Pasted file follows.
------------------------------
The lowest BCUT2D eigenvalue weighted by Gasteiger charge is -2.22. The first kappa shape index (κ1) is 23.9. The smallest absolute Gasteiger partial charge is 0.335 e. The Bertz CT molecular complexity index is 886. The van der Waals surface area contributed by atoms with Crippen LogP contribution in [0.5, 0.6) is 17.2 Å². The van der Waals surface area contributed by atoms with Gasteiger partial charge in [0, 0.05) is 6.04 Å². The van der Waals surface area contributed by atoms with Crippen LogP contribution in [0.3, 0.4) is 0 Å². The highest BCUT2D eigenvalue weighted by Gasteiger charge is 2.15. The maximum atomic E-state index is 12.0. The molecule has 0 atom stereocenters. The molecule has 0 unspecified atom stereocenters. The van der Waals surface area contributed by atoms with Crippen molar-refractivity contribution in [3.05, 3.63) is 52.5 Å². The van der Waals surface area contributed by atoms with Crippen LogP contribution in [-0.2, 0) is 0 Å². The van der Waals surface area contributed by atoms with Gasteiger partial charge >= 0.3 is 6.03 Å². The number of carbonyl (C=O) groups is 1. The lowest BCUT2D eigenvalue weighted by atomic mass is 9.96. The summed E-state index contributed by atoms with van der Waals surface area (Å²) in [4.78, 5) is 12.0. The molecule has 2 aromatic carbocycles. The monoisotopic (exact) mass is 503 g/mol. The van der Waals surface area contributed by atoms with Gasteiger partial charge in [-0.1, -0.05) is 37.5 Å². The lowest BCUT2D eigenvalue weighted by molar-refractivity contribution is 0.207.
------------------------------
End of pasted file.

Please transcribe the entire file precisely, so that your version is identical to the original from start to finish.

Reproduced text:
The lowest BCUT2D eigenvalue weighted by Gasteiger charge is -2.22. The first kappa shape index (κ1) is 23.9. The smallest absolute Gasteiger partial charge is 0.335 e. The Bertz CT molecular complexity index is 886. The van der Waals surface area contributed by atoms with Crippen LogP contribution in [0.5, 0.6) is 17.2 Å². The van der Waals surface area contributed by atoms with Gasteiger partial charge in [0, 0.05) is 6.04 Å². The van der Waals surface area contributed by atoms with Crippen LogP contribution in [0.3, 0.4) is 0 Å². The highest BCUT2D eigenvalue weighted by Gasteiger charge is 2.15. The maximum atomic E-state index is 12.0. The molecule has 0 atom stereocenters. The molecule has 0 unspecified atom stereocenters. The van der Waals surface area contributed by atoms with Crippen molar-refractivity contribution in [3.05, 3.63) is 52.5 Å². The van der Waals surface area contributed by atoms with Crippen LogP contribution in [-0.2, 0) is 0 Å². The van der Waals surface area contributed by atoms with Gasteiger partial charge >= 0.3 is 6.03 Å². The number of carbonyl (C=O) groups is 1. The lowest BCUT2D eigenvalue weighted by atomic mass is 9.96. The summed E-state index contributed by atoms with van der Waals surface area (Å²) in [4.78, 5) is 12.0. The molecule has 2 aromatic carbocycles. The monoisotopic (exact) mass is 503 g/mol. The van der Waals surface area contributed by atoms with Gasteiger partial charge in [-0.1, -0.05) is 37.5 Å². The lowest BCUT2D eigenvalue weighted by molar-refractivity contribution is 0.207.